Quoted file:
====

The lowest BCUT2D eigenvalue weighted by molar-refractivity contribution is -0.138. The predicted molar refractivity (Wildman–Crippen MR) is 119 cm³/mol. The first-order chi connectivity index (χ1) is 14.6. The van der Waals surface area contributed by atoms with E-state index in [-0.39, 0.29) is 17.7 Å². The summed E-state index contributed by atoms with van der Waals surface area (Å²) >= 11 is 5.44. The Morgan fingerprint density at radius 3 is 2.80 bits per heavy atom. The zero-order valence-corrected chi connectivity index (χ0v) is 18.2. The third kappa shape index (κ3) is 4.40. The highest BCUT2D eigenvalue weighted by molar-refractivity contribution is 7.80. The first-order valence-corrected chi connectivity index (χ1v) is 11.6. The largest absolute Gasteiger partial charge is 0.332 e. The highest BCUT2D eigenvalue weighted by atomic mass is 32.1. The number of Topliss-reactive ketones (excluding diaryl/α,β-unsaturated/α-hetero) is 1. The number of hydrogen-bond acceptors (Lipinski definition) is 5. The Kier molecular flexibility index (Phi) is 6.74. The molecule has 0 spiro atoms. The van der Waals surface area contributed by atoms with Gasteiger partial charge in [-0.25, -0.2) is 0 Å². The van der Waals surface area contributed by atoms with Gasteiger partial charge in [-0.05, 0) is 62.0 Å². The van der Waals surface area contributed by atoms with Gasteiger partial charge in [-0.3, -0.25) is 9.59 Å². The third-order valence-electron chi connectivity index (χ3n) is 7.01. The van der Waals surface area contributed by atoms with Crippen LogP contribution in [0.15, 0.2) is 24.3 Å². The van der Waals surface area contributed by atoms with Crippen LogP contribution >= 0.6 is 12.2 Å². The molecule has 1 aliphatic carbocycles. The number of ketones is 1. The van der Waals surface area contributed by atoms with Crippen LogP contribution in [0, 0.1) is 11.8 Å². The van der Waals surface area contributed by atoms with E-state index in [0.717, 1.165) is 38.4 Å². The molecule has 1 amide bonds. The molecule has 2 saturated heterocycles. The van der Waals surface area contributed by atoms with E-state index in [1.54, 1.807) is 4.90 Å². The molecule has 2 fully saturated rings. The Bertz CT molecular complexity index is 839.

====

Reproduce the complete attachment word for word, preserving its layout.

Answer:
The lowest BCUT2D eigenvalue weighted by molar-refractivity contribution is -0.138. The predicted molar refractivity (Wildman–Crippen MR) is 119 cm³/mol. The first-order chi connectivity index (χ1) is 14.6. The van der Waals surface area contributed by atoms with E-state index in [-0.39, 0.29) is 17.7 Å². The summed E-state index contributed by atoms with van der Waals surface area (Å²) >= 11 is 5.44. The Morgan fingerprint density at radius 3 is 2.80 bits per heavy atom. The zero-order valence-corrected chi connectivity index (χ0v) is 18.2. The third kappa shape index (κ3) is 4.40. The highest BCUT2D eigenvalue weighted by molar-refractivity contribution is 7.80. The first-order valence-corrected chi connectivity index (χ1v) is 11.6. The largest absolute Gasteiger partial charge is 0.332 e. The highest BCUT2D eigenvalue weighted by atomic mass is 32.1. The number of Topliss-reactive ketones (excluding diaryl/α,β-unsaturated/α-hetero) is 1. The number of hydrogen-bond acceptors (Lipinski definition) is 5. The Kier molecular flexibility index (Phi) is 6.74. The molecule has 0 spiro atoms. The van der Waals surface area contributed by atoms with Gasteiger partial charge in [-0.25, -0.2) is 0 Å². The van der Waals surface area contributed by atoms with Gasteiger partial charge in [-0.05, 0) is 62.0 Å². The van der Waals surface area contributed by atoms with Gasteiger partial charge in [-0.3, -0.25) is 9.59 Å². The third-order valence-electron chi connectivity index (χ3n) is 7.01. The van der Waals surface area contributed by atoms with Crippen LogP contribution in [0.15, 0.2) is 24.3 Å². The van der Waals surface area contributed by atoms with Crippen LogP contribution >= 0.6 is 12.2 Å². The molecule has 1 aliphatic carbocycles. The number of ketones is 1. The van der Waals surface area contributed by atoms with Crippen LogP contribution in [0, 0.1) is 11.8 Å². The van der Waals surface area contributed by atoms with E-state index in [0.717, 1.165) is 38.4 Å². The molecule has 1 amide bonds. The molecule has 2 saturated heterocycles. The van der Waals surface area contributed by atoms with E-state index in [1.54, 1.807) is 4.90 Å². The molecule has 2 fully saturated rings. The Bertz CT molecular complexity index is 839.